While many in Japan may still view the EU as a major economic player, the truth is that over the decades, and in past years especially, our union has evolved into so much more. The EU now plays a key role on the international stage in such areas as diplomacy, the promotion of human rights, development and humanitarian aid and working with multilateral organizations such as the United Nations. The EU and its 28 member states are together the world’s largest aid donor, and we continue to be at the forefront of international efforts to fight climate change.

The EU also contributes to global security. Under our Common Security and Defence Policy, the EU operates civilian and military missions worldwide that carry out a wide range of tasks, ranging from managing borders to training local police. As just one example, through the EU Naval Force Operation Atalanta, we have been tackling piracy off the coast of Somalia, an ongoing, multilateral effort in which Japan has also been active.

As strategic partners that share values such as democracy, open markets, respect for human rights and the rule of law, I am confident that the EPA and SPA — together with the various bilateral dialogues that are already in place — will prove to be springboards that will take EU-Japan relations to a new level.

Our delegation to Japan also strives to present the human face of Europe through a wide range of events that showcase the EU’s diversity and the breadth of its interaction with the world, not least with youth. At the end of the day, it is often the experiences gained at a grass-roots level that enable both sides to appreciate the relationship we have.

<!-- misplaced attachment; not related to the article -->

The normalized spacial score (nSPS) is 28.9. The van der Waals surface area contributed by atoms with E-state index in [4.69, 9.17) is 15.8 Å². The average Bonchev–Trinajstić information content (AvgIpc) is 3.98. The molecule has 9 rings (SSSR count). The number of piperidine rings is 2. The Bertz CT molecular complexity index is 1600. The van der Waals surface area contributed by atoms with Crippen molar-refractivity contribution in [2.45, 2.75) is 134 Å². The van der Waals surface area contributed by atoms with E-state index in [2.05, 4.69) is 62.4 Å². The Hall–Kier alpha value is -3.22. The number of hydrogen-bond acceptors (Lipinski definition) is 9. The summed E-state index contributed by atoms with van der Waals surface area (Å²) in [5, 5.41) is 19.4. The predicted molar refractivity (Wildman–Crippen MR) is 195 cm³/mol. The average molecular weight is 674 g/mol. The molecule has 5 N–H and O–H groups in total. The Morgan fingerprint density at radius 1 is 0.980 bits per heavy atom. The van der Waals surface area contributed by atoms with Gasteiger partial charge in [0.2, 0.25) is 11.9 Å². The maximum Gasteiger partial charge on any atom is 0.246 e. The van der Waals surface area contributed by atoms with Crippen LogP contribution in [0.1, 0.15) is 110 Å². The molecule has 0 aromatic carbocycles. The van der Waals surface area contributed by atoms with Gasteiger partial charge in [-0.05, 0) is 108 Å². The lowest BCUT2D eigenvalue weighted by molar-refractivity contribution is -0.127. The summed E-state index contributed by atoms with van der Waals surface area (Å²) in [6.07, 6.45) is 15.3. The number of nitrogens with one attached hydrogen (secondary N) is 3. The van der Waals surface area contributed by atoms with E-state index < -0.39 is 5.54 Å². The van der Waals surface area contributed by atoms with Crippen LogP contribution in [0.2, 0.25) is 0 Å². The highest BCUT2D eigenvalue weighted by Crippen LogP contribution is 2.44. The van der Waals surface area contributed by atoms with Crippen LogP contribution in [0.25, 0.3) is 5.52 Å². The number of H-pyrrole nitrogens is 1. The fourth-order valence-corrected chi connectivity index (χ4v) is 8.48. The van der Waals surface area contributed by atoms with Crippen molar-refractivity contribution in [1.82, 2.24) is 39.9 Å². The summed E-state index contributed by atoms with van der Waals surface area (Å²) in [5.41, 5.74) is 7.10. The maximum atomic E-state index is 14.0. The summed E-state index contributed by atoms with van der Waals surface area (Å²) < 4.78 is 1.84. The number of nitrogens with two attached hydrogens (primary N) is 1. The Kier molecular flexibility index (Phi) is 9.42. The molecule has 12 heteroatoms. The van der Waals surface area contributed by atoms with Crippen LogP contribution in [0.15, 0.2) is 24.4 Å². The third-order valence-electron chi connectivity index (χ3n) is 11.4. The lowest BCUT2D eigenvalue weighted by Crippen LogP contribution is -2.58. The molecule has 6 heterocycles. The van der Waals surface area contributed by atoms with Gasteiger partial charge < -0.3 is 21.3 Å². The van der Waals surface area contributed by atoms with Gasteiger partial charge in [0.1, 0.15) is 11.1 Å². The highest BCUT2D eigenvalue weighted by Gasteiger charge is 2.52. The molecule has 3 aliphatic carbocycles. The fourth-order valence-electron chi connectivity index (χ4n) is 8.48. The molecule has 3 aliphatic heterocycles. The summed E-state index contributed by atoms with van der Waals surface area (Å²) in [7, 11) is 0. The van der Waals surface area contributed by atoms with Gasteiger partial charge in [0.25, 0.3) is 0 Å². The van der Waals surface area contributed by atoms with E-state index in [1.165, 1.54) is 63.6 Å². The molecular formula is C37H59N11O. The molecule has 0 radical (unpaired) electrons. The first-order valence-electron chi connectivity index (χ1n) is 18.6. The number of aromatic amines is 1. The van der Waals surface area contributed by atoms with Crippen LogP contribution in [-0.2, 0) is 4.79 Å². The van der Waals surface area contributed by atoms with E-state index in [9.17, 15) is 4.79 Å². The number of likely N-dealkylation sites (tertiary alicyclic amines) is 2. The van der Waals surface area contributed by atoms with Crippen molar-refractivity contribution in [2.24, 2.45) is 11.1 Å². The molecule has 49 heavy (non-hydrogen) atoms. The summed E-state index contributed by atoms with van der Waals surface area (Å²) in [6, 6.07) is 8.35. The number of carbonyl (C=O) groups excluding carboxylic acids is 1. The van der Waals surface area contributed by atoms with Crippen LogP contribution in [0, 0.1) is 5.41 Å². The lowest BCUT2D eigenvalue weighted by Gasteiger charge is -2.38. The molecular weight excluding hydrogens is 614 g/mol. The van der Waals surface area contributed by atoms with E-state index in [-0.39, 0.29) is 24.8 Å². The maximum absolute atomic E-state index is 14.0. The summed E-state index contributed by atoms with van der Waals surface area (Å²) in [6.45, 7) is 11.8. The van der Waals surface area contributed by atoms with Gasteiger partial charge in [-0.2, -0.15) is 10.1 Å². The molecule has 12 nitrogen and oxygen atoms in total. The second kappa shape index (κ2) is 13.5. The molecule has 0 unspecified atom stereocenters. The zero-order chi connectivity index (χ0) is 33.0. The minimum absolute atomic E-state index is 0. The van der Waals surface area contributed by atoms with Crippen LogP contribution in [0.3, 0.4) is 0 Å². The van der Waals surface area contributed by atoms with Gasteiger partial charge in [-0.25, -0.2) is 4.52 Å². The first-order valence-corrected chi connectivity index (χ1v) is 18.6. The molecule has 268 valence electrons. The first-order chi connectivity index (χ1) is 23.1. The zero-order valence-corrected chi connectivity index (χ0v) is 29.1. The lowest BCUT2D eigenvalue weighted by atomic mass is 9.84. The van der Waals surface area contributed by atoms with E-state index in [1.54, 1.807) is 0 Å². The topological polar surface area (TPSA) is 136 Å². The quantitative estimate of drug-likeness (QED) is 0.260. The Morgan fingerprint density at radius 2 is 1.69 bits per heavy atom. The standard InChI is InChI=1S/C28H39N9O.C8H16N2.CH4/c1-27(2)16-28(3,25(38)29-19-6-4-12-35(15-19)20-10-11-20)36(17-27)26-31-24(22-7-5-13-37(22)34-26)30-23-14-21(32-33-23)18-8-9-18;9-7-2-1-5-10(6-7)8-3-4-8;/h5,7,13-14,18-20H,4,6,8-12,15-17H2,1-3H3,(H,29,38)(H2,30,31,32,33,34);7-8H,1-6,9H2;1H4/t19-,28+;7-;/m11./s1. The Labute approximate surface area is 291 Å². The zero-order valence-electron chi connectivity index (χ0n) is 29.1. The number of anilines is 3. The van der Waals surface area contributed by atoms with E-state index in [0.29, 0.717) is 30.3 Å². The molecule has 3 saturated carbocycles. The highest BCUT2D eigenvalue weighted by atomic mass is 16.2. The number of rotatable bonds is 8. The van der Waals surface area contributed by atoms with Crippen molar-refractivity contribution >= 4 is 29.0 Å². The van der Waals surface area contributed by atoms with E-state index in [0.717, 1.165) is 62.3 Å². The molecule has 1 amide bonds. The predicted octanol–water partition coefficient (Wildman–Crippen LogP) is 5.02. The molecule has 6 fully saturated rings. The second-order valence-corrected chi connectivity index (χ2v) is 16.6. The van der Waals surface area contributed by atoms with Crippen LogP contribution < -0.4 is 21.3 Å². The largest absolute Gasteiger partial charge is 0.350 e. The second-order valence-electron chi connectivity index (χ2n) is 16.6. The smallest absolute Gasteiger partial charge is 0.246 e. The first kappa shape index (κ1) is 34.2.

This year, we have particular causes to push these softer aspects of Europe to the fore, as 2018 has been designated the European Year of Cultural Heritage, and we are celebrating the intricate tapestry that has been woven from our literature, art, crafts, oral traditions, food, films, architecture, landscapes and more — all which we feel is imperative to pass on to future generations, so that they build on what we have and take the concept of Europe even further forward.

Later this month, with the cooperation of relevant interlocutors in our member states, we will be organizing two of our flagship public diplomacy events: the European Higher Education Fair and the EU Film Days. The former, which encourages Japanese students to consider the wide range of higher education opportunities that Europe has to offer, will this year be held in Tokyo and Osaka. Meanwhile, the latter will be organized in Tokyo, Kyoto and Hiroshima with yet another interesting mix of films that will hopefully attract cinema fans far and wide. In November, we hope to build on the success of our inaugural European Literature Festival of last year, where we were able to bring literary works from several EU member states to the Japanese public.

All that has happened to galvanize the relationship between the EU and Japan since I addressed The Japan Times on Europe Day last year has proved how we can successfully stand together to maintain our values and remain committed partners, working tirelessly for the betterment of the entire world.